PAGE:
Dr Rachel Killean and Dr Rosemary Grey shed further light on the crucial role of language professionals in the operation of the international legal order, as exemplified by the experience of the Extraordinary Chambers in the Courts of Cambodia (ECCC). Exposing the challenges posed by the use of euphemism and Khmer Rouge jargon by victims and witnesses during the ECCC proceedings, the authors illuminate how translation, interpretation and vernacularisation of legal concepts can indelibly shape multilingual proceedings before international courts and tribunals.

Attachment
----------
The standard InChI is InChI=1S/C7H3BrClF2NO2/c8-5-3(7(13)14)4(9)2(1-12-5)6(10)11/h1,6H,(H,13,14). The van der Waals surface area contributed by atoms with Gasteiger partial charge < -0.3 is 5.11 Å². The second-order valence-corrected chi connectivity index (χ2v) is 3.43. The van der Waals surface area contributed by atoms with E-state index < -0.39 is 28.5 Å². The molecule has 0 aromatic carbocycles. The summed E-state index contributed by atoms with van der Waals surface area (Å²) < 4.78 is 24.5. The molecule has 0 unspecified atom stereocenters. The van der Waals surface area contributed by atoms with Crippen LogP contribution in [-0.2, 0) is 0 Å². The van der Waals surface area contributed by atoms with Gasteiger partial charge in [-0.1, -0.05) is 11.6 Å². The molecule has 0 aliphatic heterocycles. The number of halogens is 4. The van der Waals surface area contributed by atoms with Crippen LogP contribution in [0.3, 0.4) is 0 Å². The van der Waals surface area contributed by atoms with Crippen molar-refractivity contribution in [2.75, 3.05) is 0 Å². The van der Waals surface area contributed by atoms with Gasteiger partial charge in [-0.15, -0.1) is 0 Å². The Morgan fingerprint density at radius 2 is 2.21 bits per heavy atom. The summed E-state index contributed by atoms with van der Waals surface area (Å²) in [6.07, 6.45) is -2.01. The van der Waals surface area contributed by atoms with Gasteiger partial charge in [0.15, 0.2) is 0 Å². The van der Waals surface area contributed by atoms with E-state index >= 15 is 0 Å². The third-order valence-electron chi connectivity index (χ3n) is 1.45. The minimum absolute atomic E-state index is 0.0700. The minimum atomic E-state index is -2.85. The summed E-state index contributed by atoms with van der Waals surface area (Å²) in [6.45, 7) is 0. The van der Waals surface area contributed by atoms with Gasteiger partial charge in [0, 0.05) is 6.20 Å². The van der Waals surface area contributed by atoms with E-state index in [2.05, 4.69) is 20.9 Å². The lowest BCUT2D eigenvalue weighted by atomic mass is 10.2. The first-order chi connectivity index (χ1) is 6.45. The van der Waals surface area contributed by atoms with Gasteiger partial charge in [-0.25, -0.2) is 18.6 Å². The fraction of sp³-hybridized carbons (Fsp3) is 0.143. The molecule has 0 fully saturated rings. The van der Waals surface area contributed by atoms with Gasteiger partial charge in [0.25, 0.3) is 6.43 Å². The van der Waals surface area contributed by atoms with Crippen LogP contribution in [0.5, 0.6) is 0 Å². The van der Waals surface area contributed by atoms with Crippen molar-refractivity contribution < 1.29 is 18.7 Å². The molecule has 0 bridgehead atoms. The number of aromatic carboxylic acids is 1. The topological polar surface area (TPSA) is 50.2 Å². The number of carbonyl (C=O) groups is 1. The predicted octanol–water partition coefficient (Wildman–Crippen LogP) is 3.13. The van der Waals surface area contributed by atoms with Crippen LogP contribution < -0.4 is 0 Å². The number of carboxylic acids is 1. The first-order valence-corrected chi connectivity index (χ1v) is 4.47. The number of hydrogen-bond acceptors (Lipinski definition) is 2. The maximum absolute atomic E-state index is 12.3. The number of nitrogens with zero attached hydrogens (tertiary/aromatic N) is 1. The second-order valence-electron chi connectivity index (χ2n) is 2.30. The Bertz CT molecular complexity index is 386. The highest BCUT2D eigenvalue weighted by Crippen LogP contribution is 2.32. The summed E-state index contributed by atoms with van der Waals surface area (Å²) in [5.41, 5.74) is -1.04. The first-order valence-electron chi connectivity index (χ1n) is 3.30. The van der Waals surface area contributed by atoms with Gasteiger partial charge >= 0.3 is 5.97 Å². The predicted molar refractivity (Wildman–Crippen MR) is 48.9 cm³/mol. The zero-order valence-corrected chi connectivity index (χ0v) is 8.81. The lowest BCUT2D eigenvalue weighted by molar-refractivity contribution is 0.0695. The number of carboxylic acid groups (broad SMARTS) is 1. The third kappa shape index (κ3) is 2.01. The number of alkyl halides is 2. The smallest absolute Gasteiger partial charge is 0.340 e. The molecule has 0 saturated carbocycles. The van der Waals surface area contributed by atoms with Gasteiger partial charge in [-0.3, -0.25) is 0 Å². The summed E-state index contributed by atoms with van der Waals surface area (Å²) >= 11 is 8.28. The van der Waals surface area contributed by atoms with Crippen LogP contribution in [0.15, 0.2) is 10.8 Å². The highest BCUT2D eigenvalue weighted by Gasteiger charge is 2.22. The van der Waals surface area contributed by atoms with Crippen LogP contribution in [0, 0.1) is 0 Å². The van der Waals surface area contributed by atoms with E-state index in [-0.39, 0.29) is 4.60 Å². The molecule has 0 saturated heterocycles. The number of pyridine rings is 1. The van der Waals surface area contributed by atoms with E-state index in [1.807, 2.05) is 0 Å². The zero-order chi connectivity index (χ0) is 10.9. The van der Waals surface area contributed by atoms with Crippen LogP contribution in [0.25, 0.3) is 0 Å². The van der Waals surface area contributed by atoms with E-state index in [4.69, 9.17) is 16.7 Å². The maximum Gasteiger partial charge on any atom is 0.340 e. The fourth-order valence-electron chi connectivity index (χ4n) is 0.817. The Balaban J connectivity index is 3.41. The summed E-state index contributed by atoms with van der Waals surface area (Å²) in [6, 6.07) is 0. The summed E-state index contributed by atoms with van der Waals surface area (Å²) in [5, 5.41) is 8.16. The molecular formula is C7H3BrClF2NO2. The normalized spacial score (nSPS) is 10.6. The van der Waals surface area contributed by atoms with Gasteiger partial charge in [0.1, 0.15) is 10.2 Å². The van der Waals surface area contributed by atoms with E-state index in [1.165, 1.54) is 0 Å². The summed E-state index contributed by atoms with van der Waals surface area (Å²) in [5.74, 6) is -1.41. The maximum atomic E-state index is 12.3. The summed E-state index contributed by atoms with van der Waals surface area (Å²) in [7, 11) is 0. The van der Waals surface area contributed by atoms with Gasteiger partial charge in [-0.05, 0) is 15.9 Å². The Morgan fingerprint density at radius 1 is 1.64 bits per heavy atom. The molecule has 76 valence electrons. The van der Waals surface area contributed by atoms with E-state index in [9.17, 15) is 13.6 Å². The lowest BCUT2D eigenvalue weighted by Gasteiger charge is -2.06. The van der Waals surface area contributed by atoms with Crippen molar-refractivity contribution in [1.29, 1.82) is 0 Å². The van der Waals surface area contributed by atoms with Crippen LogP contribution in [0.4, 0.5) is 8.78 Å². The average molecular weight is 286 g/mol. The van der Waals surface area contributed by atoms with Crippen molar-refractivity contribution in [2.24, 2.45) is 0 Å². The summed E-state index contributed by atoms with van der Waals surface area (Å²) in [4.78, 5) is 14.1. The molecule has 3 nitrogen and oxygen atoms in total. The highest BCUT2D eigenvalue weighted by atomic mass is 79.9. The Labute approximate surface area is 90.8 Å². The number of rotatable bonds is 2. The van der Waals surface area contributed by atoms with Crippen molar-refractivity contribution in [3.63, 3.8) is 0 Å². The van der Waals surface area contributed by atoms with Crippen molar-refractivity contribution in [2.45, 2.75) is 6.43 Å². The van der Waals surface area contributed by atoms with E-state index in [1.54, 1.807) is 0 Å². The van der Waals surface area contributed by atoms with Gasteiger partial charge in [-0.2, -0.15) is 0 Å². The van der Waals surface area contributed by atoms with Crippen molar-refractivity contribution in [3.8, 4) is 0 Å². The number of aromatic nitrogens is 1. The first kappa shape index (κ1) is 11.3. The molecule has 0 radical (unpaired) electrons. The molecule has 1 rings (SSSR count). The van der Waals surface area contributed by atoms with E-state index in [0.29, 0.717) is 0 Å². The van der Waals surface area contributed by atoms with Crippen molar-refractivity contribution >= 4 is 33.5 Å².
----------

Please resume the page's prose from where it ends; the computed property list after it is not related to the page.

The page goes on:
Dr Emily Kakoullis offers another perspective on linguistic and cultural challenges in translating and implementing international law, particularly international multilingual treaties. Sharing her primary empirical findings from Cyprus, and then comparing them with experiences from Greece, Bulgaria and Iceland, Dr Kakoullis discusses the challenges States face in interpreting and translating the United Nations Convention on the Rights of Persons with Disabilities and its central concept of disability, and the consequent difficulties in putting the Convention into actual effect – especially in non-anglophone countries. In doing so, she draws attention to the significance of the domestic translation of international multilingual treaties as ‘a site of power games and discursive struggles through which resultant translated concepts can evolve differently from their original treaty text conceptualisations’.10